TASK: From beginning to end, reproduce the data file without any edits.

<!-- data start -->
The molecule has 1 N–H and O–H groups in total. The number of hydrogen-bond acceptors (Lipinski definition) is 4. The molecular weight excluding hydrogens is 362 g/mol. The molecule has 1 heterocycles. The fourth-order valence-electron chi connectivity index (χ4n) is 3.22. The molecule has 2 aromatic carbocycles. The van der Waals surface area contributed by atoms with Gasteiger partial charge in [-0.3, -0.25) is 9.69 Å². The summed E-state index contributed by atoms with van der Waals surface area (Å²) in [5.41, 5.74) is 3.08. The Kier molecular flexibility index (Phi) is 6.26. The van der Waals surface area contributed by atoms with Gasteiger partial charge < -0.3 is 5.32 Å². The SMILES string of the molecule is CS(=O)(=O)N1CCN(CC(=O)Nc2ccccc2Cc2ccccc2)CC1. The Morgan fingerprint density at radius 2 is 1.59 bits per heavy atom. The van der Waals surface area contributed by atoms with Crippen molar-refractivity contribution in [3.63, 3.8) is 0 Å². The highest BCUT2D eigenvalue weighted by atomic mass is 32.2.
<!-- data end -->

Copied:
The molecule has 1 N–H and O–H groups in total. The number of hydrogen-bond acceptors (Lipinski definition) is 4. The molecular weight excluding hydrogens is 362 g/mol. The molecule has 1 heterocycles. The fourth-order valence-electron chi connectivity index (χ4n) is 3.22. The molecule has 2 aromatic carbocycles. The van der Waals surface area contributed by atoms with Gasteiger partial charge in [-0.3, -0.25) is 9.69 Å². The summed E-state index contributed by atoms with van der Waals surface area (Å²) in [5.41, 5.74) is 3.08. The Kier molecular flexibility index (Phi) is 6.26. The van der Waals surface area contributed by atoms with Gasteiger partial charge < -0.3 is 5.32 Å². The SMILES string of the molecule is CS(=O)(=O)N1CCN(CC(=O)Nc2ccccc2Cc2ccccc2)CC1. The Morgan fingerprint density at radius 2 is 1.59 bits per heavy atom. The van der Waals surface area contributed by atoms with Crippen molar-refractivity contribution in [3.63, 3.8) is 0 Å². The highest BCUT2D eigenvalue weighted by atomic mass is 32.2.